ELIZABETH BRACKETT: In Michigan on a sales call, Paul Dean enjoys browsing through the wines in a tasting room at St. Julian's Winery.
But if Dean finds a wine he likes, he can't have it shipped back home to Ohio. That's because in Ohio, Michigan and 22 other states, it's illegal for consumers to receive alcohol shipped from out of state.
PAUL DEAN: I'm always interested in uniquely crafted wines, usually sample them on site, but do not have the opportunity to order either through mail or delivery by that means.
ELIZABETH BRACKETT: Winemaking has been the family business at St. Julian for 85 years. Vineyards in the sandy soil on Lake Michigan's eastern shore boast a wide variety of grapes, from merlots to pinot gris. St. Julian ships lots of wine to Michigan consumers.
Third generation owner Dave Braganini says the ability to ship wine to all states would definitely increase the bottom line, though he says it is the smaller wineries that are really impacted by the ban on direct- to-consumer shipments.
DAVE BRAGANINI: If you're tiny and starting out, it's the difference between making you or breaking you.
So if a consumer comes to your winery, likes the wine and goes home and wants to order some because they can't find it, it severely impedes anybody's ability to sell wine if you're starting out.
SPOKESPERSON: This is an excellent, dry red wine.
ELIZABETH BRACKETT: Declaring their support for free trade, Michigan wine consumers sued the state of Michigan. The consumers wanted to buy wine over the Internet and have out of state wineries ship wine to them.
And they won. The 6th Circuit Federal Appeals Court found Michigan's liquor laws unconstitutional because they violated the commerce clause.
The consumers' attorney, Robert Epstein, a wine lover himself, says the commerce clause protects free trade by prohibiting discrimination between instate and out of state businesses.
ROBERT EPSTEIN: The case is based on discrimination. The discrimination is specifically between Michigan wineries that can ship intrastate and out of state wineries that are forbidden from shipping to Michigan consumers.
ELIZABETH BRACKETT: But the state of Michigan says the 21st Amendment, the amendment that repealed prohibition, gives the state the right to make laws to control the transporting and the importing of liquor in their state.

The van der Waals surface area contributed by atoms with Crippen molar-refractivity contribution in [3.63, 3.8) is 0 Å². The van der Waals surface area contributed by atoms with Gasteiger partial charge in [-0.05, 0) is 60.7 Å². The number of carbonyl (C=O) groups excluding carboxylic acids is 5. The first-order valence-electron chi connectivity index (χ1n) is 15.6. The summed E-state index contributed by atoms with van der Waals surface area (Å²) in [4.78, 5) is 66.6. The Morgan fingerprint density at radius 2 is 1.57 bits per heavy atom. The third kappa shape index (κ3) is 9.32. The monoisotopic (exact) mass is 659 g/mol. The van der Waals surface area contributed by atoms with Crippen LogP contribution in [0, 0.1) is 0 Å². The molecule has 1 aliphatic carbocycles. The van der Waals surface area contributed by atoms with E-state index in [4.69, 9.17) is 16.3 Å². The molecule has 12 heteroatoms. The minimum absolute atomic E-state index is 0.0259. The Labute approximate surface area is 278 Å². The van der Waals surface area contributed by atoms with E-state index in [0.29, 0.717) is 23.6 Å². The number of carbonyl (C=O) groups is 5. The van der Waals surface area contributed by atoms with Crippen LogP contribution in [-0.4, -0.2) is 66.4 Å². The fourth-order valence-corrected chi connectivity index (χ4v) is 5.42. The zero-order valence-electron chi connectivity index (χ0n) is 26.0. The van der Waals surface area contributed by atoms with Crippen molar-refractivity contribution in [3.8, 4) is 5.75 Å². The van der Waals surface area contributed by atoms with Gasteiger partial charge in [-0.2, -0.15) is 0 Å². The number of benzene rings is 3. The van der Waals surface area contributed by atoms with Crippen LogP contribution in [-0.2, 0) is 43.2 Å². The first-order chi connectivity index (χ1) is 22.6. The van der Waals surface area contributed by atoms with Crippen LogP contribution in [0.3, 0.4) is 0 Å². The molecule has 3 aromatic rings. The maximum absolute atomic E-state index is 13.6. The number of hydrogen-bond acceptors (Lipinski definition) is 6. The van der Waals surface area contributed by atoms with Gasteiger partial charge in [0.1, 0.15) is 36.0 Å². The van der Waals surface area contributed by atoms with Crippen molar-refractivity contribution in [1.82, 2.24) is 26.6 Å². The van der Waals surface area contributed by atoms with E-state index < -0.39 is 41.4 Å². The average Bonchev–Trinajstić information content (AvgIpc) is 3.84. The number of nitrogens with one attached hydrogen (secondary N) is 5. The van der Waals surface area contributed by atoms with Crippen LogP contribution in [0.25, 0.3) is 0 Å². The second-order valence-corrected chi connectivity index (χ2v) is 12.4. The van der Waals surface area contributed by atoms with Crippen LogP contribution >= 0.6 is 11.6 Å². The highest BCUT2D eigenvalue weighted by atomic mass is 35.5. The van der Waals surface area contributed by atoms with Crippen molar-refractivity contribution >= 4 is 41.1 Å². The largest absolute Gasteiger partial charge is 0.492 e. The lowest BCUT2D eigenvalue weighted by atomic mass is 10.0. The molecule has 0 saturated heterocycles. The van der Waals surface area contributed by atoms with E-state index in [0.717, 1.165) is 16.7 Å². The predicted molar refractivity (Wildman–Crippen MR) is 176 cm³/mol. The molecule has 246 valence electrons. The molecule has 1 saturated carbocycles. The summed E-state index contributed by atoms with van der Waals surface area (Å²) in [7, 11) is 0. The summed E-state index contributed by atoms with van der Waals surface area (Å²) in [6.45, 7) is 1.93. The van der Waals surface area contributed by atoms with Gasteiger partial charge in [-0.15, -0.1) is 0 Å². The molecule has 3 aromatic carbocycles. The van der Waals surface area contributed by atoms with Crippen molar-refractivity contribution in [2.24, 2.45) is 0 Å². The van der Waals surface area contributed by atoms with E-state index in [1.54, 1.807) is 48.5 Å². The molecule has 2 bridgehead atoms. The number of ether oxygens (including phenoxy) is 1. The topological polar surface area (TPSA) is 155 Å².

Michigan's liquor control commissioner, Nida Samona, says the 21st Amendment trumps the commerce clause and clearly gives Michigan the ability to control liquor coming into the state.
Without that ability, Samona says, the state would lose liquor tax revenues and would be unable to prevent minors from buying liquor.
NIDA SAMONA: My position is that there should be no interstate, no Internet sale of wine or any alcoholic beverage because we cannot control it, we do not regulate it, we do not know whose hands it's going into.
We have young people under the age of 21 that are allowed to get onto the Internet-- which is as common in our household today as a telephone is-- and to order any type of alcohol.
ELIZABETH BRACKETT: Now all liquor sold in Michigan, as in most states, flows through wholesalers who warehouse and distribute it.
If the Supreme Court rules in favor of the wine consumers, the wholesalers would be cut out of the loop for interstate wine shipments. The president of the Michigan Beer and Wine Wholesalers Association worries that it wouldn't stop there.
MICHAEL LASHBROOK: The 6th Circuit decision that we're appealing to the Supreme Court clearly would render null and void our laws that control the importation and sale of all alcohol-- liquor, wine, beer-- to consumers in Michigan. It just... it's not about a few cases of fine wine. This is about the integrity of alcohol regulation.
ROBERT EPSTEIN: I think that they will look very carefully at the facts of this case and base the decision wholly on wine and not on the so-called slippery slope argument of the wholesalers and the state of Michigan.
ELIZABETH BRACKETT: Liquor retailers also have a stake in shipping wine directly to consumers. This suburban Chicago liquor store has lost two-thirds of its wine club members as more states made direct-to-consumer shipments a crime.
The wineries, wine consumers, wholesalers and the state do agree on one argument: The economic stakes are high for all.
JIM LEHRER: Jeffrey Brown takes it from there.
JEFFREY BROWN: This morning, the Supreme Court heard arguments in the wine case. As usual, Jan Crawford Greenburg of the Chicago Tribune was there, and she joins me now.
Jan, welcome. The sale of wine, at least on its face, does not seem like a major constitutional issue. And yet this has gotten a lot of attention. What makes it an interesting case?
JAN CRAWFORD GREENBURG: Well, as we saw in the previous piece, the stakes are high because there's big money involved. This is a $21 billion industry, it affects thousands and thousands of wineries across the country.